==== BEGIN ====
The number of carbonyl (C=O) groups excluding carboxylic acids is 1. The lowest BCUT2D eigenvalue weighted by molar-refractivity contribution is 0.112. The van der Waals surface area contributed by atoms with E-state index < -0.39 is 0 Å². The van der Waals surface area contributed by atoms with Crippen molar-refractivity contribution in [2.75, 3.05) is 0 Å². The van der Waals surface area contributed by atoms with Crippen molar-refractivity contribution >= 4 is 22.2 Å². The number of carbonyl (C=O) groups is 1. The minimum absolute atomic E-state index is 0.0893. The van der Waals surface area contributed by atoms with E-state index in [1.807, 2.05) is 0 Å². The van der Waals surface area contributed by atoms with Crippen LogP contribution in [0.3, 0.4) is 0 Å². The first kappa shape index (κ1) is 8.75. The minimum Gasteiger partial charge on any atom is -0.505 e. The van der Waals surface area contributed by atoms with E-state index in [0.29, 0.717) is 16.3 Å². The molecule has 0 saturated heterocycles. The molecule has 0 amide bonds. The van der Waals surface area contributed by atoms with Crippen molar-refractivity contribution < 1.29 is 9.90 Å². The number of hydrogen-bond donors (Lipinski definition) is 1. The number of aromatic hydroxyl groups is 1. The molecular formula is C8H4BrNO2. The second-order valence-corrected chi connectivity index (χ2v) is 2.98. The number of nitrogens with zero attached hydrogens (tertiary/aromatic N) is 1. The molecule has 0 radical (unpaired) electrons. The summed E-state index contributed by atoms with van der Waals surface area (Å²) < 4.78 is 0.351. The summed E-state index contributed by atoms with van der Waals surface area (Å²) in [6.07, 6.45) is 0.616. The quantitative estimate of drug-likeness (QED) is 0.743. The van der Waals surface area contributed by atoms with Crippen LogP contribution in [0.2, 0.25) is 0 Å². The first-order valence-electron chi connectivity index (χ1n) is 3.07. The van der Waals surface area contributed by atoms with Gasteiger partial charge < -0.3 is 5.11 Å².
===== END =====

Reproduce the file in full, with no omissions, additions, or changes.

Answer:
The number of carbonyl (C=O) groups excluding carboxylic acids is 1. The lowest BCUT2D eigenvalue weighted by molar-refractivity contribution is 0.112. The van der Waals surface area contributed by atoms with E-state index < -0.39 is 0 Å². The van der Waals surface area contributed by atoms with Crippen molar-refractivity contribution in [2.75, 3.05) is 0 Å². The van der Waals surface area contributed by atoms with Crippen molar-refractivity contribution >= 4 is 22.2 Å². The number of carbonyl (C=O) groups is 1. The minimum absolute atomic E-state index is 0.0893. The van der Waals surface area contributed by atoms with E-state index in [1.807, 2.05) is 0 Å². The van der Waals surface area contributed by atoms with Crippen LogP contribution in [0.3, 0.4) is 0 Å². The first kappa shape index (κ1) is 8.75. The minimum Gasteiger partial charge on any atom is -0.505 e. The van der Waals surface area contributed by atoms with E-state index in [0.29, 0.717) is 16.3 Å². The molecule has 0 saturated heterocycles. The molecule has 0 amide bonds. The van der Waals surface area contributed by atoms with Crippen molar-refractivity contribution < 1.29 is 9.90 Å². The number of hydrogen-bond donors (Lipinski definition) is 1. The number of aromatic hydroxyl groups is 1. The molecular formula is C8H4BrNO2. The second-order valence-corrected chi connectivity index (χ2v) is 2.98. The number of nitrogens with zero attached hydrogens (tertiary/aromatic N) is 1. The molecule has 0 radical (unpaired) electrons. The summed E-state index contributed by atoms with van der Waals surface area (Å²) < 4.78 is 0.351. The summed E-state index contributed by atoms with van der Waals surface area (Å²) in [6.07, 6.45) is 0.616. The quantitative estimate of drug-likeness (QED) is 0.743. The van der Waals surface area contributed by atoms with Crippen LogP contribution in [0.2, 0.25) is 0 Å². The first-order valence-electron chi connectivity index (χ1n) is 3.07. The van der Waals surface area contributed by atoms with Gasteiger partial charge < -0.3 is 5.11 Å².